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Sony Handycam HDR-CX550VE review: Sony Handycam HDR-CX550VE

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The Good Built-in GPS for geotagging; 200fps high-speed mode; great low-light sensitivity; very good video and photo quality; plenty of manual options.

The Bad An expensive purchase in anyone's books; fairly heavy; not everyone will need its clever features.

The Bottom Line The Sony Handycam HDR-CX550VE camcorder has a number of unique and unusual selling points but, while its photo and video performance is strong, you may be paying for features you don't actually need

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8.3 Overall

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Looking for a little help with your backswing? Want to electronically annotate everything you film with detailed information about your location? If so, this could be just the camcorder for you. If not, don't worry. Sony's Handycam HDR-CX550VE still has plenty to offer. It's available now for around £1,050.

Swinger's delight

Let's get those two slightly unusual aspects out of the way first, shall we? As you may already have guessed, the HDR-CX550VE has a built-in GPS receiver that can geotag your video clips in the same way that some GPS-enabled phones can add location metadata to photos you take.

Additionally, the camcorder's 'Golf Shot' mode can record short bursts of high-speed video at 200 frames per second (compared to the standard rate of 50fps), which allows you to play back a detailed, slow-motion version of your shot, or view it as individual JPEG images. You wouldn't want to use it for normal filming, but this mode can be useful if you have a particular need to capture a fast-moving subject in high detail -- in order to analyse your golfing prowess, for example.

Image is everything

While these features certainly set the HDR-CX550VE apart from the crowd, we can't imagine either of them is the sort of function the population at large has been chomping at the bit for. Thankfully, the HDR-CX550VE has more than just a couple of flashy tricks up its sleeve.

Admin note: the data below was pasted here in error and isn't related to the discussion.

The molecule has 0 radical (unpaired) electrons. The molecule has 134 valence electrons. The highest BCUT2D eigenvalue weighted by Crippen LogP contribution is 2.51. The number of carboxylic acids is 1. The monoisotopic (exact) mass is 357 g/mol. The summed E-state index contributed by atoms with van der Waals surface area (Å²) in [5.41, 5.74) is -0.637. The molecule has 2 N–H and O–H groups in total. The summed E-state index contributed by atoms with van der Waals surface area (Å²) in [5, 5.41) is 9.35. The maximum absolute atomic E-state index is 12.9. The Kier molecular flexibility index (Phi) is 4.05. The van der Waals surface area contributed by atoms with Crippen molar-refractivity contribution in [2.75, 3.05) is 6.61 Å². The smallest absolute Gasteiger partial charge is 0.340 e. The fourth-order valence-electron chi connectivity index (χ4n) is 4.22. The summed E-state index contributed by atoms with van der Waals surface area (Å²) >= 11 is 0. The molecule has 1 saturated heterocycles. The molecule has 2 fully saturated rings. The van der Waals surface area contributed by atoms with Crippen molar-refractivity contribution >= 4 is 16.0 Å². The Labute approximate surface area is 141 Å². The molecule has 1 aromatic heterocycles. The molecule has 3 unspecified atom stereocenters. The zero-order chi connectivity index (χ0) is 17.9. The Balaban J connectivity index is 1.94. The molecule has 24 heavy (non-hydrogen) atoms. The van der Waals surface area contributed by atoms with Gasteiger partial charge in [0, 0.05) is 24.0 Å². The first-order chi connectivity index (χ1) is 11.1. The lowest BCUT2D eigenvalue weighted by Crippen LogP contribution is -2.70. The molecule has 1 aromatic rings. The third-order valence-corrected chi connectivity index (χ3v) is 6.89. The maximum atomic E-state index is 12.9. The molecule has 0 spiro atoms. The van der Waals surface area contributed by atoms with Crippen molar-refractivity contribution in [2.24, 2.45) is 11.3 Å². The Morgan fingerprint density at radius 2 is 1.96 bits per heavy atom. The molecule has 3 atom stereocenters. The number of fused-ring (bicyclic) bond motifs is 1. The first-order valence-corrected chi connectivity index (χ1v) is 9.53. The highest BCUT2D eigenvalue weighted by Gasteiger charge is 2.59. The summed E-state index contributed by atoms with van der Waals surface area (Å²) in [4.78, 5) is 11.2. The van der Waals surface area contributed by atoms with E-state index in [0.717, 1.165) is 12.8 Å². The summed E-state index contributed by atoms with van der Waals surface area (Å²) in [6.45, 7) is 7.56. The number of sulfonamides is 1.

For starters, it's capable of recording high-definition AVCHD video at up to a 1080i resolution (1080p progressive modes are only just beginning to creep in at the top end of the camcorder market, so this isn't necessarily a deal-breaker). The top-quality mode sets the bit rate to 24Mbps, which is the highest for any consumer video device we've seen so far.

Although there's only a single image sensor at work here, the performance of Sony's large (1/2.8-inch) Exmor R CMOS compares exceptionally well to that of three-chip models, providing high levels of detail and rich, even colours. A clever back-illuminated design means the Exmor R sensor is surprisingly adept in low-lighting conditions. We have to say we were particularly impressed by the HDR-CX550VE's indoor abilities in our tests.

Detail, colour reproduction and lack of artefacts make the HDR-CX550VE a superior camcorder for digital still photography

Also notable is the camcorder's strong still-photo performance. Its 26.3mm wide-angle lens is very useful for squeezing more friends and family into group shots, for example, while the 12-megapixel images stand up very well next to their equivalent from a dedicated digital still camera. We noticed a slight soft quality to the snaps we took with the HDR-CX550VE but, other than that, their detail, colour reproduction and lack of artefacts were all far superior to those of the average video device.

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